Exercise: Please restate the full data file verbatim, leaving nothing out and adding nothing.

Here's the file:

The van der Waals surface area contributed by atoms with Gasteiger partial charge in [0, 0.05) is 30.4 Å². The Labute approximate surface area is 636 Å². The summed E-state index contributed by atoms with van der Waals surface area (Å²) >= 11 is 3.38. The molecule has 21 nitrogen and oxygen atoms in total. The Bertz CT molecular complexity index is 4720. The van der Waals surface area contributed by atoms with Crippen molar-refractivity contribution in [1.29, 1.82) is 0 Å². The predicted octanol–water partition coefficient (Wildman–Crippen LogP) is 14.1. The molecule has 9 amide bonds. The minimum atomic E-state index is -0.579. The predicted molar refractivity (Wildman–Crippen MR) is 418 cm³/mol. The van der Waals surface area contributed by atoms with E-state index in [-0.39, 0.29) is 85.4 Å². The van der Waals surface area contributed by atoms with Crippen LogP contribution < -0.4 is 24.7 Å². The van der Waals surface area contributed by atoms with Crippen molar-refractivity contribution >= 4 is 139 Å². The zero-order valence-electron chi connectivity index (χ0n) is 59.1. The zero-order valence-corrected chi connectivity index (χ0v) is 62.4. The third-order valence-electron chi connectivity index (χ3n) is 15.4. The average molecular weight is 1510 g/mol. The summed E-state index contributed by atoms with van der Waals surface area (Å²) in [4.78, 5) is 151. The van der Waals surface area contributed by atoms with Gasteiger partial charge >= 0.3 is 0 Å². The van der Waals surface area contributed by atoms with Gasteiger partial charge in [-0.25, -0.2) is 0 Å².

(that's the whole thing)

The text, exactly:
The van der Waals surface area contributed by atoms with Gasteiger partial charge in [0, 0.05) is 30.4 Å². The Labute approximate surface area is 636 Å². The summed E-state index contributed by atoms with van der Waals surface area (Å²) >= 11 is 3.38. The molecule has 21 nitrogen and oxygen atoms in total. The Bertz CT molecular complexity index is 4720. The van der Waals surface area contributed by atoms with Crippen molar-refractivity contribution in [1.29, 1.82) is 0 Å². The predicted octanol–water partition coefficient (Wildman–Crippen LogP) is 14.1. The molecule has 9 amide bonds. The minimum atomic E-state index is -0.579. The predicted molar refractivity (Wildman–Crippen MR) is 418 cm³/mol. The van der Waals surface area contributed by atoms with E-state index in [-0.39, 0.29) is 85.4 Å². The van der Waals surface area contributed by atoms with Crippen LogP contribution < -0.4 is 24.7 Å². The van der Waals surface area contributed by atoms with Crippen molar-refractivity contribution >= 4 is 139 Å². The zero-order valence-electron chi connectivity index (χ0n) is 59.1. The zero-order valence-corrected chi connectivity index (χ0v) is 62.4. The third-order valence-electron chi connectivity index (χ3n) is 15.4. The average molecular weight is 1510 g/mol. The summed E-state index contributed by atoms with van der Waals surface area (Å²) in [4.78, 5) is 151. The van der Waals surface area contributed by atoms with Gasteiger partial charge >= 0.3 is 0 Å². The van der Waals surface area contributed by atoms with Gasteiger partial charge in [-0.25, -0.2) is 0 Å².